Life in Action magazine
For the last five years, an ordinance aimed at improving access at gas stations for drivers with disabilities has been making its way around Florida counties. To help drivers who have difficulty reaching the pump or pumping their own gas, the ordinance proposes requiring all stations to post a telephone number that drivers could call if they needed assistance. When Florida member JR Harding heard the ordinance was coming to his county he decided it simply wasn’t enough.
“In a cold day in hell was I going to let that happen, because I don’t think the responsibility should be on the customer to have a telephone,” he says. “Frankly, nobody else calls anybody, and during emergencies telephones won’t work.”
Harding, a C5 quad who drives a full size Ford E250 van, took the issue to the Leon County Board of Commissioners.
“I explained to them that this was not the appropriate course of action. It wasn’t equitable and quite frankly it didn’t meet the needs of everybody,” he says.
He proposed requiring larger stations to install an easily accessible button which drivers could press to let the attendant(s) know they needed assistance. Harding had used similar system while driving on the Florida turnpike.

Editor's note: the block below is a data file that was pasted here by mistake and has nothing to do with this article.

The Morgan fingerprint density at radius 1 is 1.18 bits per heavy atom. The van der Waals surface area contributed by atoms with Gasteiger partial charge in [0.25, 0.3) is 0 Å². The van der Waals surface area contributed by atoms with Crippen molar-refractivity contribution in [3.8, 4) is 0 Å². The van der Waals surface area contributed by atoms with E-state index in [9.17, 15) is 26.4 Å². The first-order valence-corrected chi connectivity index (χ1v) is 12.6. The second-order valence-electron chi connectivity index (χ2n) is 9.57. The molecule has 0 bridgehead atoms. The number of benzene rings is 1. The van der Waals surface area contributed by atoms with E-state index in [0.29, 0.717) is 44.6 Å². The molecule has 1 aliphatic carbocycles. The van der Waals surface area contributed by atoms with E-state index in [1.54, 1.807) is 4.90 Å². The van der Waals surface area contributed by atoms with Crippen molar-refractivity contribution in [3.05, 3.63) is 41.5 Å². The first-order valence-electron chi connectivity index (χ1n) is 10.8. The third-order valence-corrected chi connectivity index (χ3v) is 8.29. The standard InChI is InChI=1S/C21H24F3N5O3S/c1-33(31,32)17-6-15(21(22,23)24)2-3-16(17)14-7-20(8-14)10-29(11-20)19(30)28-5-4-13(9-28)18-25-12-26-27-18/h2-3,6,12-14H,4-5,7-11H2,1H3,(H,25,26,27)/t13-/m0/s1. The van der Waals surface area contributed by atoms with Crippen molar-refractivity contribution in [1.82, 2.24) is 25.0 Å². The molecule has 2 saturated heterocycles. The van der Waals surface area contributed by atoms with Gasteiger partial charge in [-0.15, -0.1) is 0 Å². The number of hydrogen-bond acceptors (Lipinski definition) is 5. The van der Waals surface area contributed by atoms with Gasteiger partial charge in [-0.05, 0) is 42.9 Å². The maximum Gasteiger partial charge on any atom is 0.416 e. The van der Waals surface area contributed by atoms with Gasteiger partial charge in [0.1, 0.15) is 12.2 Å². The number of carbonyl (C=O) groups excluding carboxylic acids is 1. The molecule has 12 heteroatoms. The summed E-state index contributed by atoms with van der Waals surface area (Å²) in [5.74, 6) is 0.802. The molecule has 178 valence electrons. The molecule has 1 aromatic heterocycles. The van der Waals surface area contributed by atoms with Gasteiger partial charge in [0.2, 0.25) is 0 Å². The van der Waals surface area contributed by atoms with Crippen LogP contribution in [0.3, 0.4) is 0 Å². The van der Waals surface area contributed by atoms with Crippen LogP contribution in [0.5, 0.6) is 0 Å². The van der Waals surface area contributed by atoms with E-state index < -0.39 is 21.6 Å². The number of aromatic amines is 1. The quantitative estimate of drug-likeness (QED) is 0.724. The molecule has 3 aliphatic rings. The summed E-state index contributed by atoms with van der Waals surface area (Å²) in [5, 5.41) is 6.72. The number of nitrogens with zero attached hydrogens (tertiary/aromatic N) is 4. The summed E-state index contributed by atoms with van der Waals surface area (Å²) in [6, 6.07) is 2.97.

“It was very pleasing for me, as someone who travels a lot, to be able to stop at these stations and hit the button and have a service station staff that was sensitive and knowledgeable â€¦ I would actually go out of my way to stop at those stations,” he says.
On Oct. 29, after over a year of working with the commissioners and rallying local support, Harding’s hard work paid off when the commissioners unanimously passed an ordinance requiring stations that serve 10 or more cars install a call button within 90 days the first such ordinance in the country. The victory was sweet for Harding.
“I’ve been successful in a variety of arenas, but I’ve never in my entire 22 years of driving been able to get gas independently,” he says. “The day that I will be cut free of my wife and my personal aide is quite unimaginable, and I’m still breathless in anticipation of this.”
That day might not have come without Harding’s tenacity and savvy, according to Commissioner John Dailey.
“[JR] pushes hard, he pushes the community hard and he makes everyone aware of ADA issues that you might not normally think of, but he does it in a way that is very respectful and he does it in a way that truly sheds light on the situations,” says Dailey. “He is very effective.”
Harding is now working with state representatives to try to attain similar legislation at the state level. He hopes the new ordinance will energize gas access advocates in other states and be the beginning of a bigger movement.